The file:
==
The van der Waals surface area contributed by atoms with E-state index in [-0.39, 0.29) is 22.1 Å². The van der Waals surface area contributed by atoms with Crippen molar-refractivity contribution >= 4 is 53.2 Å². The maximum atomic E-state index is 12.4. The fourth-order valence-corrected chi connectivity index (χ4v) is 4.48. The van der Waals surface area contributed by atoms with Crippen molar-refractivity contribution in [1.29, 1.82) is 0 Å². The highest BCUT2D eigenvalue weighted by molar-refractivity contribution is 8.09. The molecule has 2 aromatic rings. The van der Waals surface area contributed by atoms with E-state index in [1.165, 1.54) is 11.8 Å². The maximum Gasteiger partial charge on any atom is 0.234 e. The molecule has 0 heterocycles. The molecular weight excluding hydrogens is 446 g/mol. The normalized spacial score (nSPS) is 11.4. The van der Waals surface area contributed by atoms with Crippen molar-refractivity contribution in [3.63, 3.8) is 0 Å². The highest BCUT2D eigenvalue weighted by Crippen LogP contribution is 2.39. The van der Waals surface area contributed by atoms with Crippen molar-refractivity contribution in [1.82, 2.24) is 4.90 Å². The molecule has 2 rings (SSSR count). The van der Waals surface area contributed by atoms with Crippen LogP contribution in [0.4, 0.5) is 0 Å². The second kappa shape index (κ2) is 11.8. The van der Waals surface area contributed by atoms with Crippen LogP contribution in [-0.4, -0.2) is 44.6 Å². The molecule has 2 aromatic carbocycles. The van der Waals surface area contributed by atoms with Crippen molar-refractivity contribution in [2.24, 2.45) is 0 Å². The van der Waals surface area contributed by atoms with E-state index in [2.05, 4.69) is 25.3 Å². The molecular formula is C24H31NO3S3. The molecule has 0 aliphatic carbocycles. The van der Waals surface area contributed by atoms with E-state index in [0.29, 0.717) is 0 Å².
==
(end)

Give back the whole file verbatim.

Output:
The van der Waals surface area contributed by atoms with E-state index in [-0.39, 0.29) is 22.1 Å². The van der Waals surface area contributed by atoms with Crippen molar-refractivity contribution >= 4 is 53.2 Å². The maximum atomic E-state index is 12.4. The fourth-order valence-corrected chi connectivity index (χ4v) is 4.48. The van der Waals surface area contributed by atoms with Crippen molar-refractivity contribution in [1.29, 1.82) is 0 Å². The highest BCUT2D eigenvalue weighted by molar-refractivity contribution is 8.09. The molecule has 2 aromatic rings. The van der Waals surface area contributed by atoms with E-state index in [1.165, 1.54) is 11.8 Å². The maximum Gasteiger partial charge on any atom is 0.234 e. The molecule has 0 heterocycles. The molecular weight excluding hydrogens is 446 g/mol. The normalized spacial score (nSPS) is 11.4. The van der Waals surface area contributed by atoms with Crippen molar-refractivity contribution in [3.63, 3.8) is 0 Å². The highest BCUT2D eigenvalue weighted by Crippen LogP contribution is 2.39. The van der Waals surface area contributed by atoms with Crippen molar-refractivity contribution in [1.82, 2.24) is 4.90 Å². The molecule has 2 rings (SSSR count). The van der Waals surface area contributed by atoms with Crippen LogP contribution in [0.4, 0.5) is 0 Å². The second kappa shape index (κ2) is 11.8. The van der Waals surface area contributed by atoms with Crippen LogP contribution in [-0.4, -0.2) is 44.6 Å². The molecule has 2 aromatic carbocycles. The van der Waals surface area contributed by atoms with Crippen molar-refractivity contribution in [2.24, 2.45) is 0 Å². The van der Waals surface area contributed by atoms with E-state index in [2.05, 4.69) is 25.3 Å². The molecular formula is C24H31NO3S3. The molecule has 0 aliphatic carbocycles. The van der Waals surface area contributed by atoms with E-state index in [0.29, 0.717) is 0 Å².